Dollars & Sense: Housing Affordability Crisis
When the government released March inflation data, it showed that prices increased by 8.5 percent from a year ago, the fastest pace since December 1981. Gas (+48.8 percent), food (+8.8 percent) and used cars (+35.3 percent) showed eye-popping advances, but another line item is also worrisome: shelter, which increased by 5 percent annually. That may not seem so bad when compared to those other categories, but shelter accounted for nearly two thirds of the monthly increase in the Core CPI, which removes the volatile food and energy figures.
The U.S. has a burgeoning housing affordability crisis and it’s likely to persist longer than high prices in grocery stores and at gas pumps.
The problem can be traced back to the bursting housing bubble of the 2000s. National home prices peaked in July 2006 and then bottomed out in February 2012, luring large investors to act. Private equity firms raised money, bought up as many distressed properties as they could, fixed them up and rented them out. Although rents weren’t going crazy yet, the money that these firms collected provided a better stream of income than they could find in the bond market, so they just held on.
The reduction in inventory, along with the slow pace of building in the aftermath of the housing crash, led to a shortage of homes and pushed up prices. “Real house prices—prices adjusted for inflation— have steadily increased in the U.S. since 2012,” according to analysis from the Federal Reserve Bank of Dallas.
The pandemic only exacerbated the problem, as buyers, armed with excess savings and taking advantage of ultra-low mortgage rates, flooded markets, and gobbled up whatever was available. As demand soared, prices dwarfed wage increases, damaging affordability. Evidence points to “abnormal U.S. housing market behavior for the first time since the boom of the early 2000s.”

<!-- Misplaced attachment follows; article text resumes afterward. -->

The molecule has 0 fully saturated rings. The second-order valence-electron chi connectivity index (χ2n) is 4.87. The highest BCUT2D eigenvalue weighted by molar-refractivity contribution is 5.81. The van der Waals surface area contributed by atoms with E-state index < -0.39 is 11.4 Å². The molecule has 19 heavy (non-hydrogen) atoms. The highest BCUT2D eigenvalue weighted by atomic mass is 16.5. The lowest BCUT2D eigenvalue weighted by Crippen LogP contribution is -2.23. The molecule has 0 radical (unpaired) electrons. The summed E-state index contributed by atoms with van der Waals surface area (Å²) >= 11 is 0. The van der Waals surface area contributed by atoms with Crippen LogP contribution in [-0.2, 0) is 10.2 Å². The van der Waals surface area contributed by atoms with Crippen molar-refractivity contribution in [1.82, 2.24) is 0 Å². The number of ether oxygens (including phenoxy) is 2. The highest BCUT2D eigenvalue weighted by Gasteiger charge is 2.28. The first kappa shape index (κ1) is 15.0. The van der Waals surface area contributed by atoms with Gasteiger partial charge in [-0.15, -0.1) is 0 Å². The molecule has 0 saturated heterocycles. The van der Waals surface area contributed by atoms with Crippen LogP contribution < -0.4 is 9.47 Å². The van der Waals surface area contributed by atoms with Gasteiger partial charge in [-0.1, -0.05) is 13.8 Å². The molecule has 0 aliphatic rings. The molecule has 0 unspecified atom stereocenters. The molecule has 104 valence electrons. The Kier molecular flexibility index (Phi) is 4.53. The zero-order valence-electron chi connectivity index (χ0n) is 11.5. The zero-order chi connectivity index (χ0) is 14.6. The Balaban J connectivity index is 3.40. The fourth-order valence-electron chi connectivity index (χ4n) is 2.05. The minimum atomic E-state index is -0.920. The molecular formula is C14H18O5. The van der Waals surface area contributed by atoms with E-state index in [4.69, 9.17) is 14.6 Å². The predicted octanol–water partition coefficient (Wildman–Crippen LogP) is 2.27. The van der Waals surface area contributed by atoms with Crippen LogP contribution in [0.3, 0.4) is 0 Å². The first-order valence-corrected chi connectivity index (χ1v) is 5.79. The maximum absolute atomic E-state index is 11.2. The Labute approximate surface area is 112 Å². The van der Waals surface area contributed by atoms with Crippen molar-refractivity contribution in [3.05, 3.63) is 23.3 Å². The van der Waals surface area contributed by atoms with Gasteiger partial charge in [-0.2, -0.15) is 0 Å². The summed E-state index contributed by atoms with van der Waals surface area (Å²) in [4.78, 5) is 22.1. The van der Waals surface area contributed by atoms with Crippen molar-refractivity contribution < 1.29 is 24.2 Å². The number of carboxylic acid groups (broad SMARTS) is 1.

Before you start dusting off the Great Recession playback, there are a couple of factors that may not spell disaster. Households are in better financial condition and banks have not lost their minds with out-of-control lending. But those facts only lessen the risk of a full-blown financial crisis—they do not solve for the affordability issue.
Just 15 months after mortgage rates bottomed out, 30-year fixed-rate mortgages have jumped above 5 percent, the highest in over a decade. That has made the cost of carrying a home for the typical buyer a lot more expensive. “The combination of rising mortgage rates, elevated home prices and tight inventory are making the pursuit of homeownership the most expensive in a generation,” according to Freddie Mac.
George Ratiu, economist at Realtor.com, notes that the cost of carrying a standard 20-percent down loan for a median-priced home is “running $530 above a year ago, adding over $6,300 to the annual housing budget.”
The news is not much better for renters, who are also contending with higher prices. As of March, rents have increased a whopping 17 percent from a year ago and are growing at about four times the pre-pandemic pace. While some cities are addressing the problem with increased regulation to control increases, renters should be prepared to pay up and to explore alternatives prior to lease renewal.
That said, before you ditch the current place, remember that the cost of moving could be higher than the rent increase. Talk to your landlord well in advance of renewal and remind them that you love where you live and want to stick around. See if you can limit the rental increase by signing a longer lease or if you expect to earn more money later in the year, ask for a delay in the new price.
(Jill Schlesinger, CFP, is a CBS News business analyst. A former options trader and CIO of an investment advisory firm, she welcomes comments and questions at firstname.lastname@example.org. Check her website at www.jillonmoney.com). (C)2022 Tribune Content Agency, LLC.